Professor Profile: Yelena Biberman-Ocakli

By Janine Kritschgau, Staff WriterKashmir Photo_Yelena Biberman (1) Professor Yelena Biberman-Ocakli has had a journalistic instinct since she was nine years old. Reporting came naturally for this Belorussian native, who by this young age she was already making observations about mafia members in her neighborhood, assuming that some day Soviet Officials would come knocking for information. “If I hadn’t left, I probably wouldn’t be alive right now,” she explains, reflecting on various close encounters with kidnapping and child predators.

The former Soviet world of respect and equality had disintegrated into an unsafe community rampant with alcoholism and violence. It had come time for her family to leave.

They traveled from Moscow to Albany, New York, where Biberman-Ocakli began the fifth grade. Biberman-Ocakli hurled herself into her academics. “School became my refuge,” she says as she reflects on her transition to American culture.

Considering her extensive résumé, her commitment to scholarship is not at all that surprising. Biberman-Ocakli’s early endeavors were mostly centered around journalism. After graduating from Wellesley College and Harvard University, she spent a year as a Fulbright research scholar in Russia, and then stayed on as a journalist for a Russian publication.

“I had such a nostalgia for Russian culture,” she explains, noting a curiosity for the region where she spent her childhood. Although she had the opportunity to continue working in Moscow, she declined the offer due to her accurate prediction that her work might eventually be censored in the Russian media. Instead, she returned to America to complete a Doctoral Program at Brown University, while simultaneously being a Teaching Assistant.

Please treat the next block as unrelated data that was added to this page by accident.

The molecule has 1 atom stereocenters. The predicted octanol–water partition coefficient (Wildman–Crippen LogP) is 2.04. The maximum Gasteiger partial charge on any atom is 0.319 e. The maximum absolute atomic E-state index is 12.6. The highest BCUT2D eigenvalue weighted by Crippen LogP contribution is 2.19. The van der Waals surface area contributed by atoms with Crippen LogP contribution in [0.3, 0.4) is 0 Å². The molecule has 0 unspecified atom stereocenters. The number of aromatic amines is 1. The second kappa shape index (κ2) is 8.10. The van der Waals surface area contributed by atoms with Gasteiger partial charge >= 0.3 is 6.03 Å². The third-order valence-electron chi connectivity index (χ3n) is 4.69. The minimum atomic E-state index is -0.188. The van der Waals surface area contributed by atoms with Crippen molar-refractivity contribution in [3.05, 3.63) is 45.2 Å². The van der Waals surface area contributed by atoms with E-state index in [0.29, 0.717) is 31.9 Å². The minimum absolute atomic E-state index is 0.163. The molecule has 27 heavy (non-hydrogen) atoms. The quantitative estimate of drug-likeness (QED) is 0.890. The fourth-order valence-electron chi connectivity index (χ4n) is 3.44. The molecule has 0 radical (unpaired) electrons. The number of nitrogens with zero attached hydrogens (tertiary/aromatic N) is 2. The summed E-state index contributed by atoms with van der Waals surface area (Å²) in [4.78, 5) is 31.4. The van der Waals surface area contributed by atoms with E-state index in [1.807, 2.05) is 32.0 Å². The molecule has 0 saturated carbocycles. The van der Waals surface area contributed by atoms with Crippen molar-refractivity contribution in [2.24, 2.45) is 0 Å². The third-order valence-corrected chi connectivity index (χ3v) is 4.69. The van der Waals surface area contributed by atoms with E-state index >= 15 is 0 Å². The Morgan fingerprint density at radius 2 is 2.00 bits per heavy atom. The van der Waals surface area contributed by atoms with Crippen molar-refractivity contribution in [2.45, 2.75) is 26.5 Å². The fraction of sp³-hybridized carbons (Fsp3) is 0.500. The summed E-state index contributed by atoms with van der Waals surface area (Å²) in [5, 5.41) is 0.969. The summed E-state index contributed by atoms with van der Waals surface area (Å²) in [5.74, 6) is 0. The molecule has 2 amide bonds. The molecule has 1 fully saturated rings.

Currently, her research focuses on unorthodox militant groups used by governments in South Asia. She has begun crafting her first book, after years of fieldwork, explaining when and why governments make the unusual decisions to hire groups of rebels or civilians to fight. She is simultaneously teaching three courses at Skidmore; States, Rebels, and Warlords, Politics of Modern South Asia, and Intro to International and Comparative Politics.

Despite being immersed in both research and teaching, she emphasizes that working with students is her priority. Teaching makes her feel “energetic and happy,” she explains, because for her, teaching is an experience one “gets addicted to.” Although she is relatively new to the Skidmore College community, her enthusiasm for teaching has already garnered positive feedback from students, who note how valuable her energy is in the classroom.

As I interviewed Biberman-Ocakli, it dawned on me that not only is she an accomplished researcher and professor, but also something akin to a life coach. She urges students to use their undergraduate years to develop fundamental skills such as writing and quantitative reasoning. She also encourages students to step outside of their comfort zones, a skill she was forced to acquire while traveling for research as this research often required interviewing dangerous people.

The hallmark skill that she attributes a great deal of her own success to is the ability to adapt and be self-sufficient. One must learn new skills quickly, and “become [one’s] own best teacher” while tackling weaknesses. Only through this uncomfortable process, she believes, will students grow past their barriers and be successful in an unpredictable world.

Biberman-Ocakli will be teaching a 200 level International Politics course centered around the rise of the BRICS, as well as a 300 level Modern Warfare course next semester.

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